Apart from writing marvelous stories for kids, he also became an established short-story writer for adults. His books, written for adults, were full of unexpected twists and dark humor. He released his autobiographies ‘Boy: Tales of Childhood’ and ‘Going Solo’ in 1984 and 1986 respectively. He turned down the Order of the British Empire (OBE) during the 1986 ‘New Year Honours.’ It was reported that he turned down the honor as he wanted a knighthood.

Major Works

His second collection of short stories ‘Someone Like You,’ released in 1953, became a huge success. In 1960, he developed a device called ‘Wade-Dahl-Till (WDT) valve’ which helped in treating thousands of children suffering from hydrocephalus. The device helped reduce the cranial pressure. His fourth book ‘Kiss Kiss,’ a collection of short stories, released in 1960. It became a ‘New York Times’ bestseller. A short story titled ‘Pig’ became particularly popular. Some of his best-selling children’s stories include ‘James and the Giant Peach,’ ‘The Twits,’ ‘Matilda,’ ‘The Witches,’ ‘George’s Marvellous Medicine,’ ‘Charlie and the Chocolate Factory,’ ‘The BFG,’ ‘The Magic Finger,’ and ‘Fantastic Mr. Fox.’ His highly acclaimed short story and novel collection for adults include ‘Tales of the Unexpected,’ ‘The Smoker,’ ‘My Uncle Oswald,’ ‘Roald Dahl’s Book of Ghost Stories,’ and ‘The Landlady.’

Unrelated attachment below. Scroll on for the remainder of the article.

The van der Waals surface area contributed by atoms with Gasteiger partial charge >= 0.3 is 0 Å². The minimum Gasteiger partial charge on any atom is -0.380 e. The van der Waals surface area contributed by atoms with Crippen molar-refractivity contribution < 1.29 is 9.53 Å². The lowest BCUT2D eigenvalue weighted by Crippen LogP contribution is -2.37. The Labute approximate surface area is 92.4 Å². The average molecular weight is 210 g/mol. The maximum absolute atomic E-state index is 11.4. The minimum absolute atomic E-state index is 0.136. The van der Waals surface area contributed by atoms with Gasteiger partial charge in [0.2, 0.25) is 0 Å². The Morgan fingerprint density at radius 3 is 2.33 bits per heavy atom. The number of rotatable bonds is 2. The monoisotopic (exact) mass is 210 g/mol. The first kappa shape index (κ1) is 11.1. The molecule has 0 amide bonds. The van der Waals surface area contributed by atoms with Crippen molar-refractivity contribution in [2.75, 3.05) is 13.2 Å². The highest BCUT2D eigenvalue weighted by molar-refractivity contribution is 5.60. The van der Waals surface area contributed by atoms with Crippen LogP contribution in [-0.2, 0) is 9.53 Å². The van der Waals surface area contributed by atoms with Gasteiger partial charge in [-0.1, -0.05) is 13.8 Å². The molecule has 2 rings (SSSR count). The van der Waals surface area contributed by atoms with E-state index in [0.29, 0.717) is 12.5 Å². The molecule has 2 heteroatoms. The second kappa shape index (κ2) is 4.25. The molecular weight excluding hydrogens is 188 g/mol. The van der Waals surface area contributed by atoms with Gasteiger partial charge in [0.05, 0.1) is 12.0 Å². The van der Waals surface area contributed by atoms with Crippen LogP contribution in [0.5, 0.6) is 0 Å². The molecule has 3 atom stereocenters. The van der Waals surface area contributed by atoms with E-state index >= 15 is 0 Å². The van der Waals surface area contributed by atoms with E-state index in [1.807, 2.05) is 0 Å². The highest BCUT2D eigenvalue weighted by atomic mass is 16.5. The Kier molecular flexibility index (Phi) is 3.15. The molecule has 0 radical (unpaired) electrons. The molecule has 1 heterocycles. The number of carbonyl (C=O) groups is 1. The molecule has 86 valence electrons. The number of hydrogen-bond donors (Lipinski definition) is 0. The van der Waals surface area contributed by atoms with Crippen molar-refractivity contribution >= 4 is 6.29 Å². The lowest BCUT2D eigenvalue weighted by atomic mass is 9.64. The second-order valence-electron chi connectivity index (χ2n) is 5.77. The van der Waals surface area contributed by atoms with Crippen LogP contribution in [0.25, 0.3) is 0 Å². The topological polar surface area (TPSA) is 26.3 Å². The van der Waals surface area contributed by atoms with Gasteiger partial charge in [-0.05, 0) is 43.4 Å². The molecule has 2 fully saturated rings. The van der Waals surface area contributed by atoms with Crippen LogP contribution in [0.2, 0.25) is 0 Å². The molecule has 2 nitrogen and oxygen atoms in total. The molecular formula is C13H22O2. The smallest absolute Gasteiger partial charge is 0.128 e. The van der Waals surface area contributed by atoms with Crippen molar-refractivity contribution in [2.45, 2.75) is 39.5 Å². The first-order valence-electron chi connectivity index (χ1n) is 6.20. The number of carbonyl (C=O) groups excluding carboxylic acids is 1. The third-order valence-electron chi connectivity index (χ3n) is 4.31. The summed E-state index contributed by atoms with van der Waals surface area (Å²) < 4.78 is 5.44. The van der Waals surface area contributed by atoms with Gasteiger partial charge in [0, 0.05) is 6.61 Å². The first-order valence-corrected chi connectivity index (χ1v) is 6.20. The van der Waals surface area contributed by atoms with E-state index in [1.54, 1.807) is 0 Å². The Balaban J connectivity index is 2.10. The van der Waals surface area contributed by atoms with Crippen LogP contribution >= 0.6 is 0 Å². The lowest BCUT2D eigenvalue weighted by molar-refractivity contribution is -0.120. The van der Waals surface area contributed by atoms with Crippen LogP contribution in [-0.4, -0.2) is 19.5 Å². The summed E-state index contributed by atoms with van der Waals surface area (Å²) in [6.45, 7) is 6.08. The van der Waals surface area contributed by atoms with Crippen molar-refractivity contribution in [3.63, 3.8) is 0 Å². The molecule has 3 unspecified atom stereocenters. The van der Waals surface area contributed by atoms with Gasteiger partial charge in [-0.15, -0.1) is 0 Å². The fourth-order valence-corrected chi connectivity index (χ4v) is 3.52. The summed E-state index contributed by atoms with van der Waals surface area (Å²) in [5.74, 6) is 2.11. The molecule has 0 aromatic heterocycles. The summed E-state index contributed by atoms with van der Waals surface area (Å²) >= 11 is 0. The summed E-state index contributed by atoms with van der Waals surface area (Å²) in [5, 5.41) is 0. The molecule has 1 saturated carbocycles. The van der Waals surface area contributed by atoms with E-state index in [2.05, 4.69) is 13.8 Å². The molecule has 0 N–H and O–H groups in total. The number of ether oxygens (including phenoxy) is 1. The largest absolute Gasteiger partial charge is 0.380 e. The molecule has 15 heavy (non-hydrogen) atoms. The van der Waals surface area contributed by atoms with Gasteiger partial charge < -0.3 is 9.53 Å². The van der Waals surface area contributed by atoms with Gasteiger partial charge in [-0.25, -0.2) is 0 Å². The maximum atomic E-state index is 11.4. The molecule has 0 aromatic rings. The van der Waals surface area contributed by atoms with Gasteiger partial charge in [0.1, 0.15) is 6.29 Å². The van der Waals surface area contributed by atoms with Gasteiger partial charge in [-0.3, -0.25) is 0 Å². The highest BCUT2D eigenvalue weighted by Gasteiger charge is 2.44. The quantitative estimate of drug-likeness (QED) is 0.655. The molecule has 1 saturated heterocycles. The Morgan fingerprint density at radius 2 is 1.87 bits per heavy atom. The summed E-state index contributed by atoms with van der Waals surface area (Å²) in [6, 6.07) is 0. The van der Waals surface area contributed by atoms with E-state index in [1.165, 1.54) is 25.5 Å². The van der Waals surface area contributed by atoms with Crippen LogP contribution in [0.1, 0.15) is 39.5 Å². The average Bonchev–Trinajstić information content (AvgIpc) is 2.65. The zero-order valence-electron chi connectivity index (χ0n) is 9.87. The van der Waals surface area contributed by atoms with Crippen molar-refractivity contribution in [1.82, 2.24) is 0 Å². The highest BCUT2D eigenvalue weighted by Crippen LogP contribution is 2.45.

Awards & Achievements

His short stories—‘Someone Like You’ (1954), ‘The Landlady’ (1959), and ‘Tales of the Unexpected’ (1980)—won him three ‘Edgar Allan Poe Awards’ from the ‘Mystery Writers of America.’ In 1983, he received the ‘Whitbread Children’s Book Award’ for ‘The Witches.’ He also received the ‘World Fantasy Award’ for ‘Life Achievement.’ ‘The British Book Awards’ honored him with the ‘Children’s Author of the Year’ in 1990. In 2008, he was ranked 16th on the list of ‘50 greatest British writers since 1945’ by ‘The Times.’

Personal Life & Legacy